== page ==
The US Navy shot down a total of 24 Houthi missiles and drones launched from Yemen, according to two US defense officials, in one of the largest Houthi attacks to take place in the Red Sea in recent months.
According to initial assessments, there were no ships damaged in the attacks and no injuries as a result of the massive drone and missile launch, the officials said.
Three destroyers took part in the shoot down of the barrage, one of the officials said. The US has a number of ships in the Red Sea as part of Operation Prosperity Guardian, a multi-national effort to safeguard shipping in one of the world’s most critical waterways. The coalition consists of more than 20 countries.
“We can confirm a Houthi attack occurred today near the southern Red Sea. We’ll provide additional details when they’re available,” a third defense official said.
It was not immediately clear whether the missiles and drones were launched simultaneously.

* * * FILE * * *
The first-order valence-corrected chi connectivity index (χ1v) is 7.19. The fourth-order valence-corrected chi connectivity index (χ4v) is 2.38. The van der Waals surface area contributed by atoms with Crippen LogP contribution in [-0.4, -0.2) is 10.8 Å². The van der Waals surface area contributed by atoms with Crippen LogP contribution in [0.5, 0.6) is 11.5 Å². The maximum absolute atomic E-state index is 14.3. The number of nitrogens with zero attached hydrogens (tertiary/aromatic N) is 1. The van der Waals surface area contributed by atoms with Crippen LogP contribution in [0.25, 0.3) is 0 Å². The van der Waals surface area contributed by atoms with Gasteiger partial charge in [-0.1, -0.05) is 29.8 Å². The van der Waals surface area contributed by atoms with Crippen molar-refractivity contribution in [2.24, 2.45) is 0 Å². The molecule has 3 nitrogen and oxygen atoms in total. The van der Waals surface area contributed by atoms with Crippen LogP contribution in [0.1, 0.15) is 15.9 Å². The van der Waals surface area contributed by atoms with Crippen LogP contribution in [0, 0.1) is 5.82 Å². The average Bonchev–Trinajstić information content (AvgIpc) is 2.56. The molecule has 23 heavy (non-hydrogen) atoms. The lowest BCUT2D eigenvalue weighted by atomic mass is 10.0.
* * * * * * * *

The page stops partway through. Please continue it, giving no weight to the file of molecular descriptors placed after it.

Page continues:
The launch comes with US Secretary of State Antony Blinken visiting the Middle East in an attempt to contain the Gaza war and prevent a regional escalation.
Blinken was in Israel on Tuesday, where he told officials that Palestinians in Gaza must be allowed to return to their homes “as soon as conditions allow.” The secretary has repeatedly called on the Israeli government to reduce the number of civilian casualties as a result of Israel’s bombardment of Gaza.
The Iran-backed Houthis have said their launches of drones and missiles are showing solidarity with the Palestinian people. Their first series of attacks, which began shortly after the start of the Israel-Hams war, targeted commercial vessels with some connection to Israel.
But most of the last dozen attacks had no connection to Israel at all, Vice Adm. Brad Cooper, the commander of US Naval Central Command, said last week, even as it draws more nations into the situation.
The US assesses that 55 nations have direct connections to the ships that have been attacked, whether through the flagging state of the ship, the nationality of the crew, the ship’s origin and destination, or the vessels’ ownership.
“The impact of these attacks spreads across the globe, and as we’ve said, this is an international problem that requires an international solution,” Cooper said.